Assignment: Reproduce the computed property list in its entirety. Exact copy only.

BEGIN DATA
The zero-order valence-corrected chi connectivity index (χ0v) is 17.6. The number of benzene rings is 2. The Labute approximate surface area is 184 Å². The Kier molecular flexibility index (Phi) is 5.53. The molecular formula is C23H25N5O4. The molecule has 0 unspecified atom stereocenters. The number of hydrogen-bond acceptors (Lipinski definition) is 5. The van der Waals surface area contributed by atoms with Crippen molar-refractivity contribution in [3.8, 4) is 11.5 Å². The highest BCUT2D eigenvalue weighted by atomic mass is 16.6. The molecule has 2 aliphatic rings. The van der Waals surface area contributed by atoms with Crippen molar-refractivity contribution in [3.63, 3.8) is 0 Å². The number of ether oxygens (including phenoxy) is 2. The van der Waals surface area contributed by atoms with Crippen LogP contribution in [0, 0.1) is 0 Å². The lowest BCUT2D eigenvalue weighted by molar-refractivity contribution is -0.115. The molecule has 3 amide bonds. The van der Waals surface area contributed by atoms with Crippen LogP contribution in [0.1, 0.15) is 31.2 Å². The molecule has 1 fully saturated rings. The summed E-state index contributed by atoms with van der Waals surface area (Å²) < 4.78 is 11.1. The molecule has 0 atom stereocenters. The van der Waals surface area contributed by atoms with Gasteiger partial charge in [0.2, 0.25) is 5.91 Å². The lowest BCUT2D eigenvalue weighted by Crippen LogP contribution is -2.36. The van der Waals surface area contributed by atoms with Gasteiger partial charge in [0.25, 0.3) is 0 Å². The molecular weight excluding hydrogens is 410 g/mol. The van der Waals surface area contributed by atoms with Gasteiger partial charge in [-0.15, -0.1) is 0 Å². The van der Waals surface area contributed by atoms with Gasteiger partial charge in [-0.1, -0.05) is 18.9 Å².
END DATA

The zero-order valence-corrected chi connectivity index (χ0v) is 17.6. The number of benzene rings is 2. The Labute approximate surface area is 184 Å². The Kier molecular flexibility index (Phi) is 5.53. The molecular formula is C23H25N5O4. The molecule has 0 unspecified atom stereocenters. The number of hydrogen-bond acceptors (Lipinski definition) is 5. The van der Waals surface area contributed by atoms with Crippen molar-refractivity contribution in [3.8, 4) is 11.5 Å². The highest BCUT2D eigenvalue weighted by atomic mass is 16.6. The molecule has 2 aliphatic rings. The van der Waals surface area contributed by atoms with Crippen molar-refractivity contribution in [3.63, 3.8) is 0 Å². The number of ether oxygens (including phenoxy) is 2. The van der Waals surface area contributed by atoms with Crippen LogP contribution in [0, 0.1) is 0 Å². The lowest BCUT2D eigenvalue weighted by molar-refractivity contribution is -0.115. The molecule has 3 amide bonds. The van der Waals surface area contributed by atoms with Crippen LogP contribution in [0.1, 0.15) is 31.2 Å². The molecule has 1 fully saturated rings. The summed E-state index contributed by atoms with van der Waals surface area (Å²) < 4.78 is 11.1. The molecule has 0 atom stereocenters. The van der Waals surface area contributed by atoms with Gasteiger partial charge in [0.2, 0.25) is 5.91 Å². The lowest BCUT2D eigenvalue weighted by Crippen LogP contribution is -2.36. The van der Waals surface area contributed by atoms with Gasteiger partial charge in [0.25, 0.3) is 0 Å². The molecular weight excluding hydrogens is 410 g/mol. The van der Waals surface area contributed by atoms with Gasteiger partial charge in [-0.15, -0.1) is 0 Å². The van der Waals surface area contributed by atoms with Gasteiger partial charge in [-0.1, -0.05) is 18.9 Å².